NEC= Numb-nuts excreting crap. "high amp draw is a violation?" Huh?

    What on earth does violation have to do with everyday reality?

    Tell it to your kid that stuck his fire truck ladder in the outlet, or mom that plugged in the 1800 watt heater to the 15 amp circuit that actually drew 2200 watts because of Chinese sabotage, along with the American dope that used a 20 amp breaker on the line.

    Hey! its okay to design and install 12 million devices that will arc and spark rather than blow a breaker because if they do its a "violation".
  15. Furd

    Furd Engineer

    Messages:
    446
    Location:
    Wet side of Washington State
    JW posted:
    Please cite the source of these statements, especially "...12 amps which is the most that is allowed to be carried by any device installed on a 15 amp circuit..." It seems to me that you are confusing the requirement that continuous loads may only be a maximum of 80% of the circuit rating with the non-continuous rating of a device. To my knowledge there is NO limiting factor of 80% that must be applied to all devices in any and all service conditions.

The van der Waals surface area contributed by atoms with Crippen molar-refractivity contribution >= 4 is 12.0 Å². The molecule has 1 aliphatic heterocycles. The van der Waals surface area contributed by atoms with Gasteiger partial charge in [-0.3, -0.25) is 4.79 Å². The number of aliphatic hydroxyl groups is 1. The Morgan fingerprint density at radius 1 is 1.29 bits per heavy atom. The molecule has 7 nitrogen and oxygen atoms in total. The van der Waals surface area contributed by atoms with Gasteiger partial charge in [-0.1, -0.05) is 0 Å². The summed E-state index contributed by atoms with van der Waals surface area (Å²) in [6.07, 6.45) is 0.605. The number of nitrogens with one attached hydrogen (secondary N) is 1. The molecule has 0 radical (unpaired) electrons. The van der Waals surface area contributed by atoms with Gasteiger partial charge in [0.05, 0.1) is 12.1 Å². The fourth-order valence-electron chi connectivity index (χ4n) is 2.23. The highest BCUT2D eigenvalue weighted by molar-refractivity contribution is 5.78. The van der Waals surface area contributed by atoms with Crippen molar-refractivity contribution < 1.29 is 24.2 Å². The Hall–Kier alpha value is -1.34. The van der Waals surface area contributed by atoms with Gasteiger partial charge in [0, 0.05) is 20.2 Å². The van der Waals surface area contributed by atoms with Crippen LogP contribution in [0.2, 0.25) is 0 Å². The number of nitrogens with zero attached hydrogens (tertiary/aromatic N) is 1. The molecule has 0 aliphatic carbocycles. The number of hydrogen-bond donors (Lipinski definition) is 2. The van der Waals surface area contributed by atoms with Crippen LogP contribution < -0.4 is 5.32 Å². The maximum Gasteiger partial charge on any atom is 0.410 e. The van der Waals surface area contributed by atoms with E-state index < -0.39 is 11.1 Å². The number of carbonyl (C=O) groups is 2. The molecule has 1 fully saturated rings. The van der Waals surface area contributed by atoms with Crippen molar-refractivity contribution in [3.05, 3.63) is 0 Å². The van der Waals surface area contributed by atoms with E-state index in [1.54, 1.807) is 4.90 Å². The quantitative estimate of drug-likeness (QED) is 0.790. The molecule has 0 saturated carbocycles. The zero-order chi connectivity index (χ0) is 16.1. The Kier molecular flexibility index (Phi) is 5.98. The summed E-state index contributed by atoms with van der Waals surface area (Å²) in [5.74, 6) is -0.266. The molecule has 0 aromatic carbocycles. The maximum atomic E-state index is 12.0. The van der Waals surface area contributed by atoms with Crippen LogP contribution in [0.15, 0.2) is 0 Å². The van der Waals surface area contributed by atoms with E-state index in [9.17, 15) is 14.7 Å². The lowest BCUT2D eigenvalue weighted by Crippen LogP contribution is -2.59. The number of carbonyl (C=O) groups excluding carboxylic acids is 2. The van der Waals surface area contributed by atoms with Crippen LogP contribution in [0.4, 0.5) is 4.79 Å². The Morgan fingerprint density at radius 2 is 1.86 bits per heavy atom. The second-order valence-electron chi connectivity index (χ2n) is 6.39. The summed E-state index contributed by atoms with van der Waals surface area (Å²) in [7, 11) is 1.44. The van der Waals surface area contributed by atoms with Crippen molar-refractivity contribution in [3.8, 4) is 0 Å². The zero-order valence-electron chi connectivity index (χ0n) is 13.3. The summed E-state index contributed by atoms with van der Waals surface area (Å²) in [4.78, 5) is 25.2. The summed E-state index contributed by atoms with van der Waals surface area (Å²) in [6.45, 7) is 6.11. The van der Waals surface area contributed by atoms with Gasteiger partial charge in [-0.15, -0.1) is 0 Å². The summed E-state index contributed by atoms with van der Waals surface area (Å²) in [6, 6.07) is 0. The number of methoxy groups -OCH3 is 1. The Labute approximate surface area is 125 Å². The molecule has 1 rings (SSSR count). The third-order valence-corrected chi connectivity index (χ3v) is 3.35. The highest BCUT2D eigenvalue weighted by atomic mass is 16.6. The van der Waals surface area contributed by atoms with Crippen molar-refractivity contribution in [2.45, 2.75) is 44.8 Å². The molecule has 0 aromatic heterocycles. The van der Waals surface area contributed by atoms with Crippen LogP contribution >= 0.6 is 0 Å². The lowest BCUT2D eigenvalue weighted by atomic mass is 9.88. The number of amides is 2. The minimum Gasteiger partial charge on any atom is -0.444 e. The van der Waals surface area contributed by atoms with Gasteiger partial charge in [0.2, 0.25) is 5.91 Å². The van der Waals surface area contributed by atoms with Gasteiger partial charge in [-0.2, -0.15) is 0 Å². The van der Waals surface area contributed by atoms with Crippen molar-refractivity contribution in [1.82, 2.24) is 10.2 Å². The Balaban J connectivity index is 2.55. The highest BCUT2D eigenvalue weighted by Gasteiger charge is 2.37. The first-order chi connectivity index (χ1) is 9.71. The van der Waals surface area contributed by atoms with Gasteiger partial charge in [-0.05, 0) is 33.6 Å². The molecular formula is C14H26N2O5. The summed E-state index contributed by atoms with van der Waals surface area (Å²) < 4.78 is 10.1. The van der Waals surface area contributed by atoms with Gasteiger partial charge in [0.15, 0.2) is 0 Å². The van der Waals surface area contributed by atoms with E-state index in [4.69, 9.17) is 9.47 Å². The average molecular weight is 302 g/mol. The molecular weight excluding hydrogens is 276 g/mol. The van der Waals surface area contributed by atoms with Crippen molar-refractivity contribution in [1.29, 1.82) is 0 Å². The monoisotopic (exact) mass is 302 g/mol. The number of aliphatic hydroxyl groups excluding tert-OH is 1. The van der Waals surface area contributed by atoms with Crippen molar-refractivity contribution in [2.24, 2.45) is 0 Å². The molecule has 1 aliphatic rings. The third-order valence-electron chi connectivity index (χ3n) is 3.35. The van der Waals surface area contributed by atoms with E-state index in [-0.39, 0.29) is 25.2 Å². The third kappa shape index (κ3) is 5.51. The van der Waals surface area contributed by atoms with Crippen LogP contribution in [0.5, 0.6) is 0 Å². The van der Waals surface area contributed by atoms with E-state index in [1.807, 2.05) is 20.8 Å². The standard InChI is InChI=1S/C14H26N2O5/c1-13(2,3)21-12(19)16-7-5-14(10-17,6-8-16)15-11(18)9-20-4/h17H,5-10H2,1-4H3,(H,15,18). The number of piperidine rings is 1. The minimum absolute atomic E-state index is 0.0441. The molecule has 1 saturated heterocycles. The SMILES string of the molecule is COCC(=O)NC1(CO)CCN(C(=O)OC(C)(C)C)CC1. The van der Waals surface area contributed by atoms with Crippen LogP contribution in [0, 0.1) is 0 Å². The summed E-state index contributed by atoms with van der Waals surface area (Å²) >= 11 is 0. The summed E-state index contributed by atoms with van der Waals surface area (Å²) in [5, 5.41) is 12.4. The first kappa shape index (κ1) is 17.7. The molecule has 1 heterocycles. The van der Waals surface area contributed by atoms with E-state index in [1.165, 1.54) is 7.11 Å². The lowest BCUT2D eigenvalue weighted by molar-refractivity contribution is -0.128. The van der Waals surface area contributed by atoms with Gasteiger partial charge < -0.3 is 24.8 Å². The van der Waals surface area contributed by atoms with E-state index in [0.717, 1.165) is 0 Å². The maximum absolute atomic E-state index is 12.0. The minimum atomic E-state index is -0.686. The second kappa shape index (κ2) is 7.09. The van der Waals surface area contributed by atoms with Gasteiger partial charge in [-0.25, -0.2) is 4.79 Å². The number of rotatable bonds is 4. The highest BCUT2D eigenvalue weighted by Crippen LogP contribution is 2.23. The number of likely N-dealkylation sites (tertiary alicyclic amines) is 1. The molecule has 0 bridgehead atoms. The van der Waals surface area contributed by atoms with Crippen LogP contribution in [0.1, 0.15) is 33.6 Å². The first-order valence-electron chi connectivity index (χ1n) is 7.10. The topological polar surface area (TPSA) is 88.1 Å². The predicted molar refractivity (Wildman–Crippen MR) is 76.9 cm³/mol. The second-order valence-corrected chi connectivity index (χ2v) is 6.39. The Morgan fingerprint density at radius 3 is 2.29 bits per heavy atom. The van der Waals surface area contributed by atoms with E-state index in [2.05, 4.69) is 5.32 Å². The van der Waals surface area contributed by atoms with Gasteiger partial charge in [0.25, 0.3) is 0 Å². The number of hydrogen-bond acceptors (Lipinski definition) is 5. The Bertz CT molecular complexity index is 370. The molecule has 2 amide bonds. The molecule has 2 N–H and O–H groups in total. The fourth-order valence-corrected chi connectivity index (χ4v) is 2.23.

Or to put it another way, any device rated at 15 amperes should be able to carry that 15 amperes for a period of up to, but not more than, three hours of continuous operation without failure.
  16. jwelectric

    jwelectric Electrical Contractor/Instructor

    Messages:
    2,534
    Location:
    North Carolina
    Now there is a bunch of bull shi... if I have ever seen any! What the hell does China have to do with this conversation?
  17. jwelectric

    jwelectric Electrical Contractor/Instructor

    Messages:
    2,534
    Location:
    North Carolina
    210.21(B)(2) Total Cord-and-Plug-Connected Load. Where connected to a branch circuit supplying two or more receptacles or outlets, a receptacle shall not supply a total cord-and-plug-connected load in excess of the maximum specified in Table 210.21(B)(2).

    Table 210.21(B)(2) Maximum Cord-and-Plug-Connected Load to Receptacle

    Circuit Rating (Amperes) Receptacle Rating (Amperes) Maximum Load (Amperes)
    15 or 20 15 12
    20 20 16
    30 30 24